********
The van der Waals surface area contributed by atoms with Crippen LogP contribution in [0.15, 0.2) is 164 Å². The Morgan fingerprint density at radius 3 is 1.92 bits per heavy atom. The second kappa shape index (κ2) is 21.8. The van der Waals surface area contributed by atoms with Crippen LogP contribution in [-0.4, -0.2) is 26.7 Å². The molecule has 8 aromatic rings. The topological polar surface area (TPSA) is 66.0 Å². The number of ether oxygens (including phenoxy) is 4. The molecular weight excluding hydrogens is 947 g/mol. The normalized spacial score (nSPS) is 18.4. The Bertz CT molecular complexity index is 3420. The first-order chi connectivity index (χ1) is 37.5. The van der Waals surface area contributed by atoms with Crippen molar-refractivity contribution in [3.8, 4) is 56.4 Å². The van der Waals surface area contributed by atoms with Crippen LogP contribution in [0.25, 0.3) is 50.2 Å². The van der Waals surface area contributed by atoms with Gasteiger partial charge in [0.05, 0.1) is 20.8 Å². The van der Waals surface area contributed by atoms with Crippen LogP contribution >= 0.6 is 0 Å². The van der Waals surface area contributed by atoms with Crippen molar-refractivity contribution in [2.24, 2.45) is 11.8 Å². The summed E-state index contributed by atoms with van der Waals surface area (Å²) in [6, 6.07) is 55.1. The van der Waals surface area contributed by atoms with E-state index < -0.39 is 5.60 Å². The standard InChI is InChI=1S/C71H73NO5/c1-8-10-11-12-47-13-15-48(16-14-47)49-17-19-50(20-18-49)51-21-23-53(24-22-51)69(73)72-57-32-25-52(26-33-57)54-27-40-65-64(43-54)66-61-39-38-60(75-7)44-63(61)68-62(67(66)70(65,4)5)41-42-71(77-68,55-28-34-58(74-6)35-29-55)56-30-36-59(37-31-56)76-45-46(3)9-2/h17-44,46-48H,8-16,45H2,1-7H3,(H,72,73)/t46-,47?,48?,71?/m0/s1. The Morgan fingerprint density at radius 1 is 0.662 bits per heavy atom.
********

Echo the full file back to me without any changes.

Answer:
The van der Waals surface area contributed by atoms with Crippen LogP contribution in [0.15, 0.2) is 164 Å². The Morgan fingerprint density at radius 3 is 1.92 bits per heavy atom. The second kappa shape index (κ2) is 21.8. The van der Waals surface area contributed by atoms with Crippen LogP contribution in [-0.4, -0.2) is 26.7 Å². The molecule has 8 aromatic rings. The topological polar surface area (TPSA) is 66.0 Å². The number of ether oxygens (including phenoxy) is 4. The molecular weight excluding hydrogens is 947 g/mol. The normalized spacial score (nSPS) is 18.4. The Bertz CT molecular complexity index is 3420. The first-order chi connectivity index (χ1) is 37.5. The van der Waals surface area contributed by atoms with Crippen molar-refractivity contribution in [3.8, 4) is 56.4 Å². The van der Waals surface area contributed by atoms with Crippen LogP contribution in [0.25, 0.3) is 50.2 Å². The van der Waals surface area contributed by atoms with Gasteiger partial charge in [0.05, 0.1) is 20.8 Å². The van der Waals surface area contributed by atoms with Crippen LogP contribution >= 0.6 is 0 Å². The van der Waals surface area contributed by atoms with Crippen molar-refractivity contribution in [2.24, 2.45) is 11.8 Å². The summed E-state index contributed by atoms with van der Waals surface area (Å²) in [6, 6.07) is 55.1. The van der Waals surface area contributed by atoms with E-state index < -0.39 is 5.60 Å². The standard InChI is InChI=1S/C71H73NO5/c1-8-10-11-12-47-13-15-48(16-14-47)49-17-19-50(20-18-49)51-21-23-53(24-22-51)69(73)72-57-32-25-52(26-33-57)54-27-40-65-64(43-54)66-61-39-38-60(75-7)44-63(61)68-62(67(66)70(65,4)5)41-42-71(77-68,55-28-34-58(74-6)35-29-55)56-30-36-59(37-31-56)76-45-46(3)9-2/h17-44,46-48H,8-16,45H2,1-7H3,(H,72,73)/t46-,47?,48?,71?/m0/s1. The Morgan fingerprint density at radius 1 is 0.662 bits per heavy atom.